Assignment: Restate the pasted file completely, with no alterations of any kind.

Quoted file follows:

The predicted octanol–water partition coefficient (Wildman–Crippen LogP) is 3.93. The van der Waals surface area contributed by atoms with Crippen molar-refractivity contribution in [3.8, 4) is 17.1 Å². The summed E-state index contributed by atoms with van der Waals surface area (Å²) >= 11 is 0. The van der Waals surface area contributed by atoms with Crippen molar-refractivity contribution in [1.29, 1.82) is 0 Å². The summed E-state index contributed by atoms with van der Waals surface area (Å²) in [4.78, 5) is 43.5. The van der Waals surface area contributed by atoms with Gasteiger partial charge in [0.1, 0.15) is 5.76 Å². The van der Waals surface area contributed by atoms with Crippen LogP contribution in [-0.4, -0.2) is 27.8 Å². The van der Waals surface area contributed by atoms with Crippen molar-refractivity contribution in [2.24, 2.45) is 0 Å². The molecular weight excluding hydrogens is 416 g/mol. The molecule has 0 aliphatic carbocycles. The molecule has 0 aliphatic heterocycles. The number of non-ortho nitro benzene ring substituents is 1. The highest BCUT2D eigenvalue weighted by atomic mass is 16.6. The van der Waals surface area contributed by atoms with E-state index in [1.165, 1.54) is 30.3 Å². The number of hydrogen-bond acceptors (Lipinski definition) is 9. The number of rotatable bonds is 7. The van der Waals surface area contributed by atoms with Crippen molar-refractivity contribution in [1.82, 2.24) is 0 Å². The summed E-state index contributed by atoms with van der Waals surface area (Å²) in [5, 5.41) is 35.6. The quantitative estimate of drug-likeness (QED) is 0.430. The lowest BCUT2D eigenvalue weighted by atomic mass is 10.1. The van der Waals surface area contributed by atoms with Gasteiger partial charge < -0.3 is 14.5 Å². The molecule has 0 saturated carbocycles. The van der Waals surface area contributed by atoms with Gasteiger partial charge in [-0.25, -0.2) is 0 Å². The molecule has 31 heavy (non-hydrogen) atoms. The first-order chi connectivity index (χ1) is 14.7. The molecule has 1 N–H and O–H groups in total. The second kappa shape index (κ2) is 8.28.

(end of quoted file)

The predicted octanol–water partition coefficient (Wildman–Crippen LogP) is 3.93. The van der Waals surface area contributed by atoms with Crippen molar-refractivity contribution in [3.8, 4) is 17.1 Å². The summed E-state index contributed by atoms with van der Waals surface area (Å²) >= 11 is 0. The van der Waals surface area contributed by atoms with Crippen molar-refractivity contribution in [1.29, 1.82) is 0 Å². The summed E-state index contributed by atoms with van der Waals surface area (Å²) in [4.78, 5) is 43.5. The van der Waals surface area contributed by atoms with Gasteiger partial charge in [0.1, 0.15) is 5.76 Å². The van der Waals surface area contributed by atoms with Crippen LogP contribution in [-0.4, -0.2) is 27.8 Å². The van der Waals surface area contributed by atoms with Crippen molar-refractivity contribution in [2.24, 2.45) is 0 Å². The molecular weight excluding hydrogens is 416 g/mol. The molecule has 0 aliphatic carbocycles. The molecule has 0 aliphatic heterocycles. The number of non-ortho nitro benzene ring substituents is 1. The highest BCUT2D eigenvalue weighted by atomic mass is 16.6. The van der Waals surface area contributed by atoms with E-state index in [1.165, 1.54) is 30.3 Å². The number of hydrogen-bond acceptors (Lipinski definition) is 9. The number of rotatable bonds is 7. The van der Waals surface area contributed by atoms with Crippen molar-refractivity contribution in [1.82, 2.24) is 0 Å². The summed E-state index contributed by atoms with van der Waals surface area (Å²) in [5, 5.41) is 35.6. The quantitative estimate of drug-likeness (QED) is 0.430. The lowest BCUT2D eigenvalue weighted by atomic mass is 10.1. The van der Waals surface area contributed by atoms with Gasteiger partial charge < -0.3 is 14.5 Å². The molecule has 0 saturated carbocycles. The van der Waals surface area contributed by atoms with Gasteiger partial charge in [-0.25, -0.2) is 0 Å². The molecule has 31 heavy (non-hydrogen) atoms. The first-order chi connectivity index (χ1) is 14.7. The molecule has 1 N–H and O–H groups in total. The second kappa shape index (κ2) is 8.28.